• Hi Denece. I didn’t actually measure the triangles – if you have your 60 degree line along the bottom of the fabric then you really only have one place to cut in order to meet the angle at the top. Having said that, the sides of the triangle should be just over 5″ as you are using a slightly larger strip of fabric. This will allow your triangle ends to overlap the diamond fabric slightly when you sew them together. Hope that helps.

  5. I love this pattern. It is one of my favorites. However I do not make the blocks the same way. I use all diamonds, which requires some skill in piecing the middle where all three blocks meet. I have tried using the triangle technique, but do not like the look. I think it is because I quilt in the ditch most of the time so the seams of the triangles show.

    • Hi Linda. Thanks for commenting. Yes, you make the tumbling blocks in the traditional way. I used this method because it is more simple for beginner quilters.

  6. I love the way you took your design idea from Trafalgar Square Rose.
    Lovely quilt with clear instructions.
    Enjoy the food market. Brolly in one hand, across body shopping bag and a free hand for samples.
    Jillmay

  7. A great quilt Rose, I shall have a go at this

  8. Really like this Rose. Is this what you call an optical illusion? Glad to hear that you enjoyed your visit to London despite the rain. Read all the comments and one of your followers used the word brolly. I had to look it up. Should have guessed that it meant umbrella.

    • Hi Claire. Good to hear from you. Yes, it’s amazing how you can fool the eye with colour, isn’t it? We use the word brolly without thinking over here – perhaps we need umbrellas more often than many other countries do.

  9. Chris Gallagher says:

    I am really new to sewing and don’t know much and how to use seam allowance but know that I have to allow for them.What seam allowance did you use? Thank you in advance

    • Hi Chris. I always allow 1/4″ seam allowance in all my quilt patterns. The measurements that I give are the cutting size, so you don’t need to add any extra allowance. Hope that helps, Rose.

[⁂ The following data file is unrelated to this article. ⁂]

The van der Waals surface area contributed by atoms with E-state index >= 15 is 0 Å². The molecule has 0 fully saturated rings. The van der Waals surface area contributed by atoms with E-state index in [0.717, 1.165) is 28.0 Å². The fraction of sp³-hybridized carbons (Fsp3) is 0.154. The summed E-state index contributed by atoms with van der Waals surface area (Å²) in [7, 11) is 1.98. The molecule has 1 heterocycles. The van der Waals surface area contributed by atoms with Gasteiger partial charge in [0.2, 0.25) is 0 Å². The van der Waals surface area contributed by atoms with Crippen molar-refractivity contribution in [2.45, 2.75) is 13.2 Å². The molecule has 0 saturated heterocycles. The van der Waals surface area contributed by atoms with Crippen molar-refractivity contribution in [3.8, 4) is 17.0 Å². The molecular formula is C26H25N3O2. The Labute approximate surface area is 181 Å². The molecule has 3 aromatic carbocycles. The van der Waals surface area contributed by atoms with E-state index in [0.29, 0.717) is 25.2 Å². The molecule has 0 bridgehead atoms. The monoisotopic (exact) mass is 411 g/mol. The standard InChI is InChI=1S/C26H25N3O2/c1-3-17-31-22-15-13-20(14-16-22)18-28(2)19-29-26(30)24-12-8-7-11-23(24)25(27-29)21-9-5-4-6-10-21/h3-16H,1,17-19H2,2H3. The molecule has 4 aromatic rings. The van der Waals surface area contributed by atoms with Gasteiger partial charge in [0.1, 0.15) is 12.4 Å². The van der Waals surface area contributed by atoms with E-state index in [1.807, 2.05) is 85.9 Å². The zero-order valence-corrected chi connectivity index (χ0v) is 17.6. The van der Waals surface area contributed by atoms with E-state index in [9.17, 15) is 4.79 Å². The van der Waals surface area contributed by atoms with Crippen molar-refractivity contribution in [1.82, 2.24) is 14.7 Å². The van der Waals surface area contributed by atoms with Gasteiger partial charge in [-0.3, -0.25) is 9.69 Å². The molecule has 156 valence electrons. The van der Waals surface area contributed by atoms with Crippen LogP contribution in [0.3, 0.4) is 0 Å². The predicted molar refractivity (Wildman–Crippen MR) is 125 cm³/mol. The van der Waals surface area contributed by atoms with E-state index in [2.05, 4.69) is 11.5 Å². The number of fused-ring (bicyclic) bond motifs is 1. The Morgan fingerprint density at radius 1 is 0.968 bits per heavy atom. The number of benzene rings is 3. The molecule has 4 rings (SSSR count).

10. Monique Brownson says:

    Thank you for the tumbling blocks quilt PDF. This is the clearest and most simple explanation of using triangles along with the diamond shapes in piecing a tumbling block quilt.

    Monique

  11. Gai Robinson says:

    Hi Rose,
    Fall is here in Canada with it’s beautiful changes of color.
    My sister, Lena, was looking for a strip-method pattern for Tumbling Blocks so I have directed her to your site.
    Thank you for your explicit directions!
    Gai

  12. Dear Rose, if I am doing a tumbling block table runner, 60 degree diamonds but only two blocks wide one row, then next is 3 blocks wide, do I have all the one darker design, or can I do any dark, left diamond, lighter on right diamond, and top diamond on sideways, all one light colour through the whole length. Am hand piecing. Your advice would be great.
    I am in Perth, Western Australia and love your videos.

    • Hi Mary. My apologies for not replying more quickly. Your table runner sounds gorgeous. In order to get the tumbling blocks effect, you need to keep the dark, medium and light fabric on the same place within each block. They can all be different fabrics, but it’s whether they are dark, light or medium that matters. Try to imagine a light shining from one side of your design – the side of the block facing the imaginary light will always be the lightest. I hope that helps. Best wishes, Rose.

  13. Just found this wonderful tutorial! My brother has requested a 3D quilt but they mostly seem too advanced for me. The straight seams on this will be much easier!
    How would you quilt this? Stich in the ditch around each cube? Or channel quilting (I think that’s what it’s called) with repeated straight lines? Or would you pick a meander?
    Thanks from snowy cold Canada!